In regards to your original question, Schwalbe has plenty of 40mm touring tires. I just made a list for my own purposes:

Big Ben 40mm
Marathon 40mm, 47mm (might actually fit your bike..Schwalbes tend to be smaller than their listed width)
Mondial 42mm, 47mm
Supreme 42mm
Dureme 42mm

Rim width will make a difference in the final width of a tire. My 42-622 Duremes say 700 x 40 on the sidewall but actually measure 39mm (by caliper) on a Dyad rim, which is a fairly wide rim at 24mm. The same tire might be several millimeters smaller on a narrower rim.
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Old 04-09-14, 02:30 PM
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Originally Posted by corwin1968
I would say wider tires are a good idea for a heavy person. I weigh 400 lbs and blowing a tire is not something I have ever worried about. However, riding a tire with a low enough pressue to cushion the ride and protect the rim from impacts, without pinch flatting, generally means wider. I've been riding 40mm Schwalbes and wish my bike could handle 50mm tires.

In regards to your original question, Schwalbe has plenty of 40mm touring tires. I just made a list for my own purposes:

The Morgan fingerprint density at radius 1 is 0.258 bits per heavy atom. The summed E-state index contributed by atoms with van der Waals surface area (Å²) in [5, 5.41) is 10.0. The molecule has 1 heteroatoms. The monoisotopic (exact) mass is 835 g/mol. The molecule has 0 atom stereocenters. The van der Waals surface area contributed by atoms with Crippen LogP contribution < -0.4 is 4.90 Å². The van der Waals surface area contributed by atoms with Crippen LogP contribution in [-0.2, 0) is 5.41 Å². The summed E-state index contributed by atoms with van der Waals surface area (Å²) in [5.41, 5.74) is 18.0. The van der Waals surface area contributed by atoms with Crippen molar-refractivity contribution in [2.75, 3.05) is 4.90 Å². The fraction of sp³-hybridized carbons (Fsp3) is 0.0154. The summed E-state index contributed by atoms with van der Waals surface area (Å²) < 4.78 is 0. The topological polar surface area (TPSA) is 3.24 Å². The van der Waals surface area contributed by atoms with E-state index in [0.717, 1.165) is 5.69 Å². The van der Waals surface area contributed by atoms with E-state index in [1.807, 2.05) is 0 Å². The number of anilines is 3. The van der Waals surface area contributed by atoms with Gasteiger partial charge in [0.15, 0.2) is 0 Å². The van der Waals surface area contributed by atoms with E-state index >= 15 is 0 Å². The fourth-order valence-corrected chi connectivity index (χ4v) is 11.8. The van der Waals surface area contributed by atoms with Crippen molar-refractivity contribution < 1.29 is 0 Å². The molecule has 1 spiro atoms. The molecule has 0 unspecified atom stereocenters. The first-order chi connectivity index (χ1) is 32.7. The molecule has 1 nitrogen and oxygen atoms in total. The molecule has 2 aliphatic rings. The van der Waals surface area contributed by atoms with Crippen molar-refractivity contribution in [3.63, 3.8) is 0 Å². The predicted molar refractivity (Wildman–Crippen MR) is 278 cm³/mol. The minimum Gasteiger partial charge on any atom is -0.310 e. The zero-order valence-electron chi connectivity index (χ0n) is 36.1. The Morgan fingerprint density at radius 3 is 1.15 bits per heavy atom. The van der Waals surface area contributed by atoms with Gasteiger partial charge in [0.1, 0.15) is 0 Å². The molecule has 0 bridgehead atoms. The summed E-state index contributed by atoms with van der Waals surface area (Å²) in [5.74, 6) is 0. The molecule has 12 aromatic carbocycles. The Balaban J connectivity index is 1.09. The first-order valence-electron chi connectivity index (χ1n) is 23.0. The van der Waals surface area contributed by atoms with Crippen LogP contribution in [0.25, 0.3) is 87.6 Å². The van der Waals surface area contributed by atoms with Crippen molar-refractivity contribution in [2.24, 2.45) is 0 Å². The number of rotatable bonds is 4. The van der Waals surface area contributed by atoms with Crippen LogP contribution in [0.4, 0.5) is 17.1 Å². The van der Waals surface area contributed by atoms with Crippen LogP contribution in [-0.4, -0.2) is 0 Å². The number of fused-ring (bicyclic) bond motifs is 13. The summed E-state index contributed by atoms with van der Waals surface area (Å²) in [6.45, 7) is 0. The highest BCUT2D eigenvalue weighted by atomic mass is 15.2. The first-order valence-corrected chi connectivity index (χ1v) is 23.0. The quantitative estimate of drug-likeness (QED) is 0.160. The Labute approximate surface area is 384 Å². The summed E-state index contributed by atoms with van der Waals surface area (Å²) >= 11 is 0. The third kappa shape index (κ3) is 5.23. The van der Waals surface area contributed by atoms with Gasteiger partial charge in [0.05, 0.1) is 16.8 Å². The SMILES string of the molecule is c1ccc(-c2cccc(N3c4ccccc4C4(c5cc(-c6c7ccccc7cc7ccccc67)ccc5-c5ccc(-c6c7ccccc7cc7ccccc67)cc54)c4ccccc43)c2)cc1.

Big Ben 40mm
Marathon 40mm, 47mm (might actually fit your bike..Schwalbes tend to be smaller than their listed width)
Mondial 42mm, 47mm
Supreme 42mm
Dureme 42mm

Rim width will make a difference in the final width of a tire. My 42-622 Duremes say 700 x 40 on the sidewall but actually measure 39mm (by caliper) on a Dyad rim, which is a fairly wide rim at 24mm. The same tire might be several millimeters smaller on a narrower rim.
currently running 40mm tires but cannot find a shop selling 42mm. Anyone have a link to a shop selling the 42s online?
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Old 04-09-14, 04:33 PM
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I have had good luck with Continue Sport Contact 700x37c and Vittoria Randonneur Hyper 700x38c and I am down to 280 from 345.
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Old 04-09-14, 08:48 PM
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These look appropriate

Continental E.Contact 700c E-Bike Tire at BikeTiresDirect